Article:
In addition to composing new pieces for the qin, I have attempted to reconstruct music from old qin scores since 2000. Reconstructed pieces are mainly those using special musical scales or having special intonation characteristics, hoping to learn more about the style and expressiveness of qin music in the distant past. Some of the reconstructions were performed in Hong Kong and Mainland, and some were published in CDs. To share my work with others, I have put some of the scores onto this website. Qin lovers are welcome to download the scores for their own practice. These are not for sale nor for publication without my permission.

Because my book Exploring the Secluded has included some of my reconstructions in cipher and tablature notations, this website would only include reconstructions not yet included in my book, as well as recordings of some reconstructions available at the internet.

Lisao (Sorrow on Departure) (Abridged version)

Dahuange qinpu 《大還閣琴譜》 (1673)

  This piece is classified under qiliang tuning, with tightened 2nd and 5th strings. With the 1st string as C, the usually played Shenqi mipu version is in C shang mode. In this Dahuange qinpu version, the first 15 sections utilize G、bB/↓B/B、C、D、F/↑F/#F, constituting a kuyin scale. At the last few sections, there is modulation to another kuyin scale, with C, E, F, G, B as skeletal notes. The musical effect is a bit different from the Shenqi mipu version.

​Download the Score

Daya (Major Odes)

Shenqi mipu 《神奇秘譜》(1425)

  This piece is classified under huangzhong tuning in the 3rd volume of Shenqi mipu. According to the explanatory notes of the piece, this is "court music of the Zhou Dynasty". One of its sections utilizes the special hemitonic pentatonic scale 1, 3, #4, 6, 7 used by the Ming Dynasty scholar Zhu Zaiyu in court music in his Yuelu quanshu. Zhu explained that "music of the Zhou Dynasty does not use the shang note". This might be an early example of the use of this scale in the past.

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Xuanmo (Mysterious Serenity)

Shenqi mipu 《神奇秘譜》(1425)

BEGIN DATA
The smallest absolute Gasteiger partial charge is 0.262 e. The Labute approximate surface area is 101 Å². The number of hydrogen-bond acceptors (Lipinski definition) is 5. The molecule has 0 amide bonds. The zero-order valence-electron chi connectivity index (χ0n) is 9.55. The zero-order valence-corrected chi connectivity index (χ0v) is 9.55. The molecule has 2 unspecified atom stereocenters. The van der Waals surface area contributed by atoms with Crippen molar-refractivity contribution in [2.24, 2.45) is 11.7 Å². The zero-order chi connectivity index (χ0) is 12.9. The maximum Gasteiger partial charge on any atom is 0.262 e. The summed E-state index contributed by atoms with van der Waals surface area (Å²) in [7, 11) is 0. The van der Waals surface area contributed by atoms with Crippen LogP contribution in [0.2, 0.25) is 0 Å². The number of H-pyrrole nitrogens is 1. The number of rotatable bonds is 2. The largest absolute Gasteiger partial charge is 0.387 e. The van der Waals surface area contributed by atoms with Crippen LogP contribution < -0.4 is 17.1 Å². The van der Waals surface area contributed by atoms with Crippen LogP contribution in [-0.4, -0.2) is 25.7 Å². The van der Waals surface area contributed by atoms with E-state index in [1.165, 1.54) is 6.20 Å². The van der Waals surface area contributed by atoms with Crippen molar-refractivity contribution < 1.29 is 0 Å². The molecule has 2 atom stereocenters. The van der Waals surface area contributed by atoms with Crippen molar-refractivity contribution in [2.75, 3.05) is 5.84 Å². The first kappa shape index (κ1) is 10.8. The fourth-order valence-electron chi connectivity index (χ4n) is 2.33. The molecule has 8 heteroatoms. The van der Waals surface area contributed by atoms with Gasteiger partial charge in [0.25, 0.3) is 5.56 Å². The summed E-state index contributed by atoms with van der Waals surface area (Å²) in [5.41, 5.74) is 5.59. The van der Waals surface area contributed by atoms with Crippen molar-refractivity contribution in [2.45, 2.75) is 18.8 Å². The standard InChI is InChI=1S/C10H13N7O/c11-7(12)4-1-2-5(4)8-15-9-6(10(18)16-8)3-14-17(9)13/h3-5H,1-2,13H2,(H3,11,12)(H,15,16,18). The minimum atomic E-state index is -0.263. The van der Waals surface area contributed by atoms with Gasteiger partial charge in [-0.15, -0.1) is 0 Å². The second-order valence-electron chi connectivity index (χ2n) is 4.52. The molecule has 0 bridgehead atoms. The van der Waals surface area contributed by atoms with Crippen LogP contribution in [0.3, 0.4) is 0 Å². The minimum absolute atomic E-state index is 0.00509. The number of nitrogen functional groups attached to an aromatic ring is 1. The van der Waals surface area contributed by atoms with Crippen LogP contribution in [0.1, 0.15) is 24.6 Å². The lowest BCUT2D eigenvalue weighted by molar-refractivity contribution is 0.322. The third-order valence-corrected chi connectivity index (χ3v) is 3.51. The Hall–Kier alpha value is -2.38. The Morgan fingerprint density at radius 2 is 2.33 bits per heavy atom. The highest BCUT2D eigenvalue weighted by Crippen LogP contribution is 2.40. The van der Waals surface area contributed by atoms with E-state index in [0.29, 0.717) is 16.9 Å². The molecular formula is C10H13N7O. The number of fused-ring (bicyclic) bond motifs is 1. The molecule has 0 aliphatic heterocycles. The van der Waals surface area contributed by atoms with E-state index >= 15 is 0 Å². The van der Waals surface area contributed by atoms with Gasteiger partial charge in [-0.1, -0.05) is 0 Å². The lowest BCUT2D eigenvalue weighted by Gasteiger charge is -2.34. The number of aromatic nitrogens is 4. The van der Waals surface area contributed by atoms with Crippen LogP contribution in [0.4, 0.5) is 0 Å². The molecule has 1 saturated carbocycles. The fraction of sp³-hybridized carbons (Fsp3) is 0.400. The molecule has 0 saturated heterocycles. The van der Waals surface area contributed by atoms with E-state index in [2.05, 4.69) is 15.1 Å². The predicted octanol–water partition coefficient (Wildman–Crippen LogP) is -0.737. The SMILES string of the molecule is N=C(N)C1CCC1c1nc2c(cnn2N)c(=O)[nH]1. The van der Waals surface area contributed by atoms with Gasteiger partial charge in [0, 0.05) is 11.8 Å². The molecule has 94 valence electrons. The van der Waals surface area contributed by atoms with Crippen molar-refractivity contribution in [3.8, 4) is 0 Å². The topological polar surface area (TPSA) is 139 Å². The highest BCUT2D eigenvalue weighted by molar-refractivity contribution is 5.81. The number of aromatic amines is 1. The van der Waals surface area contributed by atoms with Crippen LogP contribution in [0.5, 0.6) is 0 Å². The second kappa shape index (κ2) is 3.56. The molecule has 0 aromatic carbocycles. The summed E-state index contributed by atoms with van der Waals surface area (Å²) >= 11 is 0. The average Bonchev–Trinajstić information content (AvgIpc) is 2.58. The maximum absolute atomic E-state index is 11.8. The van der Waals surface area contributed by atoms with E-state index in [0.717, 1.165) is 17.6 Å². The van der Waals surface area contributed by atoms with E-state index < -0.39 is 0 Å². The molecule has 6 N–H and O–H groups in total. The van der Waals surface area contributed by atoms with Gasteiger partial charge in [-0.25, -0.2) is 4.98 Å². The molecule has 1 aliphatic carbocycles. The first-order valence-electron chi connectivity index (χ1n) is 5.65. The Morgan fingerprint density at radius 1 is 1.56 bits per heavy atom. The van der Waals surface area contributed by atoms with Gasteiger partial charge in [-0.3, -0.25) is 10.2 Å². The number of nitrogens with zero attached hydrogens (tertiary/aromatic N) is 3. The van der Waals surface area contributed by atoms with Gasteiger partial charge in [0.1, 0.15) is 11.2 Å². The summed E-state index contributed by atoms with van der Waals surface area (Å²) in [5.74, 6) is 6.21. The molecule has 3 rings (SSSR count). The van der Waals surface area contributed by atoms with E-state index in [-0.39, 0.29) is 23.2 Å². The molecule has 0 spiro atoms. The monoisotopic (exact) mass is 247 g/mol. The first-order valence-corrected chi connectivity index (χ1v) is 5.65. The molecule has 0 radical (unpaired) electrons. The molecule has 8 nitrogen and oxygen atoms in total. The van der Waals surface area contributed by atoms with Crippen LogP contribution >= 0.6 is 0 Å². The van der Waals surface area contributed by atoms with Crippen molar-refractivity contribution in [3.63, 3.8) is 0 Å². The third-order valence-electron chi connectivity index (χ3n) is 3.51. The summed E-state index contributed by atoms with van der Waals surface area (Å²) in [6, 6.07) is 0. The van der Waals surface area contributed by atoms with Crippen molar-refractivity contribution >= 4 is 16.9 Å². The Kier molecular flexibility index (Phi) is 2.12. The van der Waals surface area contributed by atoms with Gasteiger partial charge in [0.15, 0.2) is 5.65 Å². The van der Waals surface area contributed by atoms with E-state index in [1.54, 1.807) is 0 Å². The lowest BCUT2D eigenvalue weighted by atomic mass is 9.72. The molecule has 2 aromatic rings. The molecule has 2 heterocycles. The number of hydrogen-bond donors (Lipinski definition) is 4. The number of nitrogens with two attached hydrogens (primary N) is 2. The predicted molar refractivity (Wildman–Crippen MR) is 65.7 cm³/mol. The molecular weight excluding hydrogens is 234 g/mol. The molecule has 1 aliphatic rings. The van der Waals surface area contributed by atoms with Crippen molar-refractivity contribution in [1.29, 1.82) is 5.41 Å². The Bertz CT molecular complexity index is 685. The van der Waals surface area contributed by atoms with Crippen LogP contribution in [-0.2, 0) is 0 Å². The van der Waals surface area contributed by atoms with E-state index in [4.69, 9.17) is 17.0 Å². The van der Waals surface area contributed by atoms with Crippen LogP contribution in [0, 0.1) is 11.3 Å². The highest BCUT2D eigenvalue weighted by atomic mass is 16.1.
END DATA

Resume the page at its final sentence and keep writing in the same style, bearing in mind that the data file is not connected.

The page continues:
This piece is classified under gong mode in the 1st volume of Shenqi mipu. Also known as Zuowang, its explanatory notes provide a Daoist background to the piece. The main musical scale used is "1, 2, 3, 4, 5, 6, b7", together with the use of some b3 notes. This is a rare example of the qingshang scale among traditional pieces. Some melodic lines have resemblance to those of the gong mode piece Youlan of Xilutang qintong, and the two pieces might have a common historical origin. 

Download the Score

XuanmoPlayed by Tse Chun-Yan
00:00 / 05:56

Yinde (Hidden Virtue)

Shenqi mipu 《神奇秘譜》(1425)

     This piece is classified under shang mode in the 2nd volume of Shenqi mipu. With the 1st string as do, the pentatonic scale is used together with a characteristic b3 note, giving the piece a special flavor. This piece was developed into another version called Qiujiang yebo in the Qing Dynasty, but the characteristic b3 note was eliminated.

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Weibin yin (Singing on the Bank of River Wei)

Songxianguan qinpu 《松絃館琴譜》(1614)

  This is one of the zhi mode qin pieces utilizing the kuyin scale 5, 7, 1, 2, 4 in the late Ming and early Qing Dynasty. The piece is based on the story between King Wen of Zhou and Jiang Ziya.

​Download the Score

Weibin yinPlayed by Tse Chun-Yan
00:00 / 03:32

Zhuangzhou mengdie (Zhuangzi Dreaming as a Butterfly)

Wugang qinpu 《梧岡琴譜》(1546)